Friday, July 10, 2009

Windows Performance Index - VMware workstation v Virtual Box

Virtual Box 3 has been released. I haven't used previous versions of VB, but it has a good rep. Version 3 now supports 3d acceleration. I have been wanting to use Aero and Glass in my virtual machines so that I could develop Vista specific applications so I gave it a try.

First the bad news, VB doesn't support enough 3d features to run Aero (neither does VMware). I did discover a work around though, connect to your virtual machine using Remote Desktop Connection from a Vista machine, turn all graphics options to high and volia.

While I had VB installed, I did a quick and dirty comparision with VMware workstation using Windows Performance Index. Take these results with a grain of salt, I didn't spend much time playing with the setup and tweaking. I couldn't get dual core to work on VB, it just blue-screened, and I didn't have the time to spend sorting it out.

Windows Performance Index

Host VMware
Single proc
Dual proc
Virtual Box
Single Proc
Processor 5.4 4.4 5.2 4.4
Memory 5.1 4.9 5.2 5.9
Primary Hard disk 5.4 5.3 5.4 4.7

The memory figures are surprising, I am not sure if the VB figures of 5.9 are real or just a sign of something wrong somewhere. Draw your own conclusions on that.

VB is slower in hard drive, but otherwise up with the play processor wise. Getting dual core working would probably give similar processor figures to VMware dual core.

I was impressed with how well VMware matches up to the host system. While VB doesn't seem to be quite there yet, it is still doing pretty well, and you can't beat the price.


Ryan said...

Here are a couple of things you can try checking out on your vm settings for VirtualBox that may make things faster.

1) Hard Disk Controller
- By default VB configures your drives to be IDE, you can find quite a difference by switching to a SATA controller. This is one of the biggest speed gains.

2) System: Extended Features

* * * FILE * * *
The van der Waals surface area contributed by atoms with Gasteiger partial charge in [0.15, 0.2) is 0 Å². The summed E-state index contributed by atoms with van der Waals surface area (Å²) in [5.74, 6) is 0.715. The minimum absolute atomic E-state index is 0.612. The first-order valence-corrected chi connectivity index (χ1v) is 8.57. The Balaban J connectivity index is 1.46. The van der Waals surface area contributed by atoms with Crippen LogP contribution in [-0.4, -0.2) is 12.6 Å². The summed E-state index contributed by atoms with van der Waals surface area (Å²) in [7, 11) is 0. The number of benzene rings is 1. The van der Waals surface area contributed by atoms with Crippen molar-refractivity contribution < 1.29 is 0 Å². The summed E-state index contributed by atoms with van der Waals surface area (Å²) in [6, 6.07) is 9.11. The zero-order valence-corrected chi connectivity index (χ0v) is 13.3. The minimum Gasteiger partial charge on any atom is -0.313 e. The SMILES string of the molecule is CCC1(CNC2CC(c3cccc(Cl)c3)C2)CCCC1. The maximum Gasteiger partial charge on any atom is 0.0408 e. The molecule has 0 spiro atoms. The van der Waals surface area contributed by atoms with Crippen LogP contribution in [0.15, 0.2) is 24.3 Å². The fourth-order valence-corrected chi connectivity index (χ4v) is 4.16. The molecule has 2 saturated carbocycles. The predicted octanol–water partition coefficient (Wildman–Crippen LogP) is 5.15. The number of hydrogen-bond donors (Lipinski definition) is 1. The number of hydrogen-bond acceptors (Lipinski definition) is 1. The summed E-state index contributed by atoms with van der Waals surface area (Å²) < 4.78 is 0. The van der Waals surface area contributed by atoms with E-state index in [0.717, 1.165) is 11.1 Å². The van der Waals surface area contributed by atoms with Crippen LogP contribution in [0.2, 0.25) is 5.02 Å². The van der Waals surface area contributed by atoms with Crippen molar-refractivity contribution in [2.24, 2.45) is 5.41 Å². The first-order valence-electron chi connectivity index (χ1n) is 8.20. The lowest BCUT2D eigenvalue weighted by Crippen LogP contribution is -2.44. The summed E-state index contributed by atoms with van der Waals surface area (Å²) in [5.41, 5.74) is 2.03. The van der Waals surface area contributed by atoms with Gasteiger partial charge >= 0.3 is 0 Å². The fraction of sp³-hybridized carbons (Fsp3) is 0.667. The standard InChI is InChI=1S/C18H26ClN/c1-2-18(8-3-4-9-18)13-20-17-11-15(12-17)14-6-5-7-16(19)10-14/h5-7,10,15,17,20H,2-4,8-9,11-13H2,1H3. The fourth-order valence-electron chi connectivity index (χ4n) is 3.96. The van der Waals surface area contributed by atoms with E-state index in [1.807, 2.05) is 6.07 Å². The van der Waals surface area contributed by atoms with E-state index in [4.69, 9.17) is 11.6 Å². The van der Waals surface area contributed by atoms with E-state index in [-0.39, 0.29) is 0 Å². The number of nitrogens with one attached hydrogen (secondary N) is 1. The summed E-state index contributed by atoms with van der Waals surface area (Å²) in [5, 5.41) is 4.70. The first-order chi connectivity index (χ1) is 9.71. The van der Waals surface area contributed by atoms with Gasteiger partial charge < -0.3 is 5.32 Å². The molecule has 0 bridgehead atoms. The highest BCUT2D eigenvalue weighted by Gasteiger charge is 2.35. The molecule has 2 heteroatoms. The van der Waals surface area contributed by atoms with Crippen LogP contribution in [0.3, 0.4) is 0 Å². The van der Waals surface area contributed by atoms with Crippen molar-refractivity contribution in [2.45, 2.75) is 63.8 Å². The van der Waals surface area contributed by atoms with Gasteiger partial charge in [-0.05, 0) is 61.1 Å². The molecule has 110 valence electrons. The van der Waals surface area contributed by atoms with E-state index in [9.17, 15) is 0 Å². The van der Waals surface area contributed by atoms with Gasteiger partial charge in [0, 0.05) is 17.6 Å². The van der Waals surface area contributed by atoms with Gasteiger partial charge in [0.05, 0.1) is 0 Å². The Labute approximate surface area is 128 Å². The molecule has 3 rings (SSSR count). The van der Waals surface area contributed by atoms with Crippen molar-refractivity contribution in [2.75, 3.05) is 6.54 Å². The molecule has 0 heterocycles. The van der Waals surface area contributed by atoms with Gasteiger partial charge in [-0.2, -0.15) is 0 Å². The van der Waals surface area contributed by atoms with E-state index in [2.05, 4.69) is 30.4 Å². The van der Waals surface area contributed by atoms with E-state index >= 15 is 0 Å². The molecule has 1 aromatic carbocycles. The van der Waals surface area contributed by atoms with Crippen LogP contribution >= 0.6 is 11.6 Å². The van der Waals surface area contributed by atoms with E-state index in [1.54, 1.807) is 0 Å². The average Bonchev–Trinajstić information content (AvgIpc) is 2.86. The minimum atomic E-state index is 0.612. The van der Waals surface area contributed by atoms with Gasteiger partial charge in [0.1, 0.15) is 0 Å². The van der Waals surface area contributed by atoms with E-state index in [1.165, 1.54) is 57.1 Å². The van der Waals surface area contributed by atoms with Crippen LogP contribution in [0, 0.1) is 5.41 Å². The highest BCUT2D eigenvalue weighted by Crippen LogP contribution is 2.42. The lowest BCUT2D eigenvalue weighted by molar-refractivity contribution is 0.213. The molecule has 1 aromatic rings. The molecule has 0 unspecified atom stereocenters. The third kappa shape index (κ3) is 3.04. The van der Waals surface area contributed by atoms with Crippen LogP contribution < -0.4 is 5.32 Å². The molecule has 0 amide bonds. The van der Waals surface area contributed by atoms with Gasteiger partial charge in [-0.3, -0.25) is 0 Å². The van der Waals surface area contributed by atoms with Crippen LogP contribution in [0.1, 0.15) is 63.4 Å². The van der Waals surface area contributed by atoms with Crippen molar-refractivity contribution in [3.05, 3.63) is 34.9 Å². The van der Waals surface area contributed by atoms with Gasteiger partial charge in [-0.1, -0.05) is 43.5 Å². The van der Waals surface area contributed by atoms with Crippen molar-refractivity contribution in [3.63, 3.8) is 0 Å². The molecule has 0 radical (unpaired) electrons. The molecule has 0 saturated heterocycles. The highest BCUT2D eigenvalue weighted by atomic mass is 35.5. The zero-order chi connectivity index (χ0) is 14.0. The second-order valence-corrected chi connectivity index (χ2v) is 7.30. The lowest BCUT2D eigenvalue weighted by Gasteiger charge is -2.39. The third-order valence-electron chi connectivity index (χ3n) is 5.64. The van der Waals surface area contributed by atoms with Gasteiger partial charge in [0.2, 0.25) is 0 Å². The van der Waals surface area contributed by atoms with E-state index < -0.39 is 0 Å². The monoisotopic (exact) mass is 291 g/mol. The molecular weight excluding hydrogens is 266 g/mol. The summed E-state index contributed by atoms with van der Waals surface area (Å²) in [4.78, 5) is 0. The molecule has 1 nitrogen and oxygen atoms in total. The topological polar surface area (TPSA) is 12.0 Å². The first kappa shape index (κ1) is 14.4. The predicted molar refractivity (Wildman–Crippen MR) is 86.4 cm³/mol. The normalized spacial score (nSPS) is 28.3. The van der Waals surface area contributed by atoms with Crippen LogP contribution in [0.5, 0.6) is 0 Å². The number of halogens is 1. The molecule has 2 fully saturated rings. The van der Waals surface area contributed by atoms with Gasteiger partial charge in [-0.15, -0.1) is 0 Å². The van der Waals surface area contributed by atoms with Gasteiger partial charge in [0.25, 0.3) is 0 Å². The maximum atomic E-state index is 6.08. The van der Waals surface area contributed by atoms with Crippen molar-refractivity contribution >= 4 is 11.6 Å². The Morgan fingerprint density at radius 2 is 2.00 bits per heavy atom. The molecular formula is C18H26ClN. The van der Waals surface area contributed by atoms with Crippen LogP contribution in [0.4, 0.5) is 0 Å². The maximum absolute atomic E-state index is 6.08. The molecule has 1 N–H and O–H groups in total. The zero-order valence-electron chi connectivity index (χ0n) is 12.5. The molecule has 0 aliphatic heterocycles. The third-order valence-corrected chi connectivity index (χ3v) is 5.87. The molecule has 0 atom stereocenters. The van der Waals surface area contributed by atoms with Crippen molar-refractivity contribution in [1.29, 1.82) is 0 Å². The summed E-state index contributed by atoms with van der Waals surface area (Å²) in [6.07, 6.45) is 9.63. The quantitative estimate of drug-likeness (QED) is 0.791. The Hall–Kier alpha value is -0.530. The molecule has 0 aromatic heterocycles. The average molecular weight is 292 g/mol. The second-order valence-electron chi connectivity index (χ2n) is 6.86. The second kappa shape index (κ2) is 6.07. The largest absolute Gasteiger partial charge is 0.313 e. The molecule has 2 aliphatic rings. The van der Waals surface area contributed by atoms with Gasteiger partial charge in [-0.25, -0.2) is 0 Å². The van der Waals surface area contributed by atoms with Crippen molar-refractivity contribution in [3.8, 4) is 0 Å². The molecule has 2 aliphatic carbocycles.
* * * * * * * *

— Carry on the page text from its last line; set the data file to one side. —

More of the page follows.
- Make sure your system does not have IO APIC enabled. It makes the overall system a little slower. Make sure the standard APIC is enabled.

3) Decent Host Machine Processor
- This may sound a little silly but having a processor that supports virtualization extensions does help.

4) 3 GB of available Host RAM
- Assigning almost 2GB of physical RAM to the vm makes alot of difference in how the system runs. This isn't always possible, but, in general, I wont try to run anything under 1.5 GB.

5) Bump the Video RAM
- Run with the assigned Video RAM set to 128MB. This seems to help with the 3D acceleration as well I find.

These are my typical settings, YMMV.

Sean said...


I have done 3-5, dunno about 2. If I get time, I'll check 2 and and try 1.

Ryan said...

There is a page on the net that details how to switch from IDE to SATA for the drive controller in earlier versions of windows. I'm not sure how Win7 will handle it. I know that Win7 has native SATA support. For earlier versions of Windows you have to have a new hardware driver installed.

As for 2, if it is already checked on then you'll need to reinstall the OS with it off. It really gets upset when you uncheck it after the OS was installed.

I'd be interested to see what makes a difference in your testings.

Ryan said...

Here's a couple of links to check out. (Vista) (WinXP)

Probably read the Vista link first.